Lots of Falls occur in Parking Lots
When my mom was in her mid 70s she fell face forward walking across a parking lot. She tripped on a crack. Her arms did not come out quickly enough to dampen the fall so she landed on her face. Her face was black and blue from the fall. It broke my heart to see her. It broke hers too. She recovered from the injuries but her nervousness about the experience led her to a less active life. Even more awful, at a high quality, popular fitness center several years ago not far from our home, a senior in her 60s was run over and killed in their parking lot.
4 years ago I had a bad fall too walking on a cobblestone parking lot. I was going from my car to the front door, someone called my name, Ilooked away and DID NOT STOP MOVING, therefore didn’t see the pothole coming up, tripped and fell and injured my knee.
Parking lots are dangerous places, for all of us, but especially for older adults.
• Sidewalk surfaces are usually better maintained. Parking lot surfaces are often full of hazardous cracks, stones and potholes, not to mention moving cars.
• Often there are no pedestrian walkways and one has to walk through the parking lot itself to get from the car to the building entrance.
• Parking lots are dangerous for drivers. They are frequently the site for fender benders. Anyone driving is probably more likely to get into an accident in a parking lot than anywhere else because of how the lots are designed with cars often parked at every which angle.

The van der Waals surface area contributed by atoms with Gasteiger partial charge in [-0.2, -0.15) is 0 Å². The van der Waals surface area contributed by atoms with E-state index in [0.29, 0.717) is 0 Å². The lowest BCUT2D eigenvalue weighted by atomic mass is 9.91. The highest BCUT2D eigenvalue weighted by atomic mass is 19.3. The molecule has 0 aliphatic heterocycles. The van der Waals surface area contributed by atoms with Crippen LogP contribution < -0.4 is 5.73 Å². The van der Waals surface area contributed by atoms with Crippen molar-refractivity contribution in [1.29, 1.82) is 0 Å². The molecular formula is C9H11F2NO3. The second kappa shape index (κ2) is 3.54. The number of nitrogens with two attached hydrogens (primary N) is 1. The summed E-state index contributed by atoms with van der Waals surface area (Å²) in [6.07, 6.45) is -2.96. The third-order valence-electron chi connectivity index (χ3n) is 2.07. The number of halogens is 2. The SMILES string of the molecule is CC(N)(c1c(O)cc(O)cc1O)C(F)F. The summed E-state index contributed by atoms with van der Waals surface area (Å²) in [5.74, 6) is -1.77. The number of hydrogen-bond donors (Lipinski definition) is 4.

Here are several tips:
Walk on sidewalks whenever possible, even if it means taking a longer route because they are by definition designed to be safer. Of course use good sense in always choosing the safest path.
If you have to walk in a parking lot:
1. See if anyone is sitting in the driver seat of the cars you are about to walk behind, a better way to gage whether a car is about to back up.
2. Do not rush.
3. Walk where you can be seen. The center of the lane if possible.
4. Put a bright colored object on the front of your walker. No harm wearing a red jacket either.
5. Pull your abdominals in as you walk.
6. Pick your feet up as you walk.
7. ALWAYS LOOK WHERE YOU ARE GOING. If your body is moving forward, make sure that you keep your eyes looking forward. If you need to take your eyes off of your direction, stop moving. Only move when your can be completely aware of what is in front of you.
This subject brings up the questions that inevitably arise when dealing with walking. Where do you look when you walk when the environment is so full of sidewalk cracks and tree roots and potholes? To answer some of those questions, last April, I posted a series of 3 articles on my Balance Blog:
• Getting Suddenly Dizzy: Using the eyes to overcome disorientation.
• Move Your Eyes, Not Your Head: Learn not to tilt your head.
• Where should you look when you walk? Always look where you are going, while becoming more aware of your immediate environment.
About Vanessa: Vanessa Kettler is the creator, developer and producer ofBuilding Better Balance.Learn how to walk much more easily and in the process no longer shuffle your feet, dramatically reducing the likelihood that you will fall. Building Better Balance is a DVD based series of balance classes that teach you how to prevent having falls by improving your balance. The second in the series Legs & Feet: Walking Made Easier shows you how to walk properly and in the process makes your legs feel far lighter and easier to lift while eradicating the bad habit of foot shuffling.